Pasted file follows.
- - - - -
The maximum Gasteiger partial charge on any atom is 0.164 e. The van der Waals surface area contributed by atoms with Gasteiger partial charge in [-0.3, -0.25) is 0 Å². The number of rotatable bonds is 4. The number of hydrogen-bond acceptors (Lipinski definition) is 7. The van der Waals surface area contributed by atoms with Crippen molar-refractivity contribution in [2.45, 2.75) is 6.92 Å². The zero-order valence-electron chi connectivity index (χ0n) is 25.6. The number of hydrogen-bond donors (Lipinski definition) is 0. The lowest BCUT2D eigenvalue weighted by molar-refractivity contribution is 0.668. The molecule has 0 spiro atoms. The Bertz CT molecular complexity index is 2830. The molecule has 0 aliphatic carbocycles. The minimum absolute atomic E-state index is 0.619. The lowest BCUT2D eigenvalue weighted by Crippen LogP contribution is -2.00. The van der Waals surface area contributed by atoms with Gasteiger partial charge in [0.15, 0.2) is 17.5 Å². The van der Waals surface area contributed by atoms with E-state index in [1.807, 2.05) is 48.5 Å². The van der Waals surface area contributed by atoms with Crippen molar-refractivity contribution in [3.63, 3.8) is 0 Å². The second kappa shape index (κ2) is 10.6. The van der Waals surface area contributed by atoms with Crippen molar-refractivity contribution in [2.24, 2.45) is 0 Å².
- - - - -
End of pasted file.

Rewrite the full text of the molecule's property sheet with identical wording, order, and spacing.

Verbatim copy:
The maximum Gasteiger partial charge on any atom is 0.164 e. The van der Waals surface area contributed by atoms with Gasteiger partial charge in [-0.3, -0.25) is 0 Å². The number of rotatable bonds is 4. The number of hydrogen-bond acceptors (Lipinski definition) is 7. The van der Waals surface area contributed by atoms with Crippen molar-refractivity contribution in [2.45, 2.75) is 6.92 Å². The zero-order valence-electron chi connectivity index (χ0n) is 25.6. The number of hydrogen-bond donors (Lipinski definition) is 0. The lowest BCUT2D eigenvalue weighted by molar-refractivity contribution is 0.668. The molecule has 0 spiro atoms. The Bertz CT molecular complexity index is 2830. The molecule has 0 aliphatic carbocycles. The minimum absolute atomic E-state index is 0.619. The lowest BCUT2D eigenvalue weighted by Crippen LogP contribution is -2.00. The van der Waals surface area contributed by atoms with Gasteiger partial charge in [0.15, 0.2) is 17.5 Å². The van der Waals surface area contributed by atoms with E-state index in [1.807, 2.05) is 48.5 Å². The van der Waals surface area contributed by atoms with Crippen molar-refractivity contribution in [3.63, 3.8) is 0 Å². The second kappa shape index (κ2) is 10.6. The van der Waals surface area contributed by atoms with Crippen molar-refractivity contribution in [2.24, 2.45) is 0 Å².